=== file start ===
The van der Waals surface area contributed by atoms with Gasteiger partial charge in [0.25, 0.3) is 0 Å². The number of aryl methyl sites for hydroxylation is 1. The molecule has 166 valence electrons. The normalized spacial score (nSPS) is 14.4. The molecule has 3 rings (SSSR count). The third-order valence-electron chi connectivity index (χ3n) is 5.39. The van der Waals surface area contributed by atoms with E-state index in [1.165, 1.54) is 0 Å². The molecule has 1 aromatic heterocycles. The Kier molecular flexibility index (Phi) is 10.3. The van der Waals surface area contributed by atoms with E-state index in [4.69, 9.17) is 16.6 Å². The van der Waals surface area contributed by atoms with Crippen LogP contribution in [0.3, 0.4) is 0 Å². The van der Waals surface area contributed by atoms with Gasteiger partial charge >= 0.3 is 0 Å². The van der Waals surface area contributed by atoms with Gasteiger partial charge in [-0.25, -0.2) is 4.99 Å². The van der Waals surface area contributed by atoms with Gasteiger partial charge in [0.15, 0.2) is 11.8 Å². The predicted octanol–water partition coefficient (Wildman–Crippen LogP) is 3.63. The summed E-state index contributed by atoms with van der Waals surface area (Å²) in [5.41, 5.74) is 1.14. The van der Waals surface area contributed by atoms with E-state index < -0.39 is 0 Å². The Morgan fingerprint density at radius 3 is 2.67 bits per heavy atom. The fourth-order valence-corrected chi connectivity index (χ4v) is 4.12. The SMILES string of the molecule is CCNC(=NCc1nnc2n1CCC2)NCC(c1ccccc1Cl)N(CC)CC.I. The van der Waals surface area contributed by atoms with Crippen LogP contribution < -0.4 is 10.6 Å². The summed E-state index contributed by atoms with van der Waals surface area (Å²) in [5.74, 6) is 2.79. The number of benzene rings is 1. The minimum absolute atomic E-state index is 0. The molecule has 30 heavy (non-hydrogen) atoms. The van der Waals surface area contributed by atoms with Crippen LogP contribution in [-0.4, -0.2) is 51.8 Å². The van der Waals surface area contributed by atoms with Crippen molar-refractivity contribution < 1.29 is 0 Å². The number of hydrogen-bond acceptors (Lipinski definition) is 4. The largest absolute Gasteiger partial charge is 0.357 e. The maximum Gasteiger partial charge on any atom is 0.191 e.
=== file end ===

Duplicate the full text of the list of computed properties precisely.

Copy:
The van der Waals surface area contributed by atoms with Gasteiger partial charge in [0.25, 0.3) is 0 Å². The number of aryl methyl sites for hydroxylation is 1. The molecule has 166 valence electrons. The normalized spacial score (nSPS) is 14.4. The molecule has 3 rings (SSSR count). The third-order valence-electron chi connectivity index (χ3n) is 5.39. The van der Waals surface area contributed by atoms with E-state index in [1.165, 1.54) is 0 Å². The molecule has 1 aromatic heterocycles. The Kier molecular flexibility index (Phi) is 10.3. The van der Waals surface area contributed by atoms with E-state index in [4.69, 9.17) is 16.6 Å². The van der Waals surface area contributed by atoms with Crippen LogP contribution in [0.3, 0.4) is 0 Å². The van der Waals surface area contributed by atoms with Gasteiger partial charge >= 0.3 is 0 Å². The van der Waals surface area contributed by atoms with Gasteiger partial charge in [-0.25, -0.2) is 4.99 Å². The van der Waals surface area contributed by atoms with Gasteiger partial charge in [0.15, 0.2) is 11.8 Å². The predicted octanol–water partition coefficient (Wildman–Crippen LogP) is 3.63. The summed E-state index contributed by atoms with van der Waals surface area (Å²) in [5.41, 5.74) is 1.14. The van der Waals surface area contributed by atoms with E-state index < -0.39 is 0 Å². The Morgan fingerprint density at radius 3 is 2.67 bits per heavy atom. The fourth-order valence-corrected chi connectivity index (χ4v) is 4.12. The SMILES string of the molecule is CCNC(=NCc1nnc2n1CCC2)NCC(c1ccccc1Cl)N(CC)CC.I. The van der Waals surface area contributed by atoms with Crippen LogP contribution < -0.4 is 10.6 Å². The summed E-state index contributed by atoms with van der Waals surface area (Å²) in [5.74, 6) is 2.79. The number of benzene rings is 1. The minimum absolute atomic E-state index is 0. The molecule has 30 heavy (non-hydrogen) atoms. The van der Waals surface area contributed by atoms with Crippen LogP contribution in [-0.4, -0.2) is 51.8 Å². The van der Waals surface area contributed by atoms with Crippen molar-refractivity contribution < 1.29 is 0 Å². The number of hydrogen-bond acceptors (Lipinski definition) is 4. The largest absolute Gasteiger partial charge is 0.357 e. The maximum Gasteiger partial charge on any atom is 0.191 e.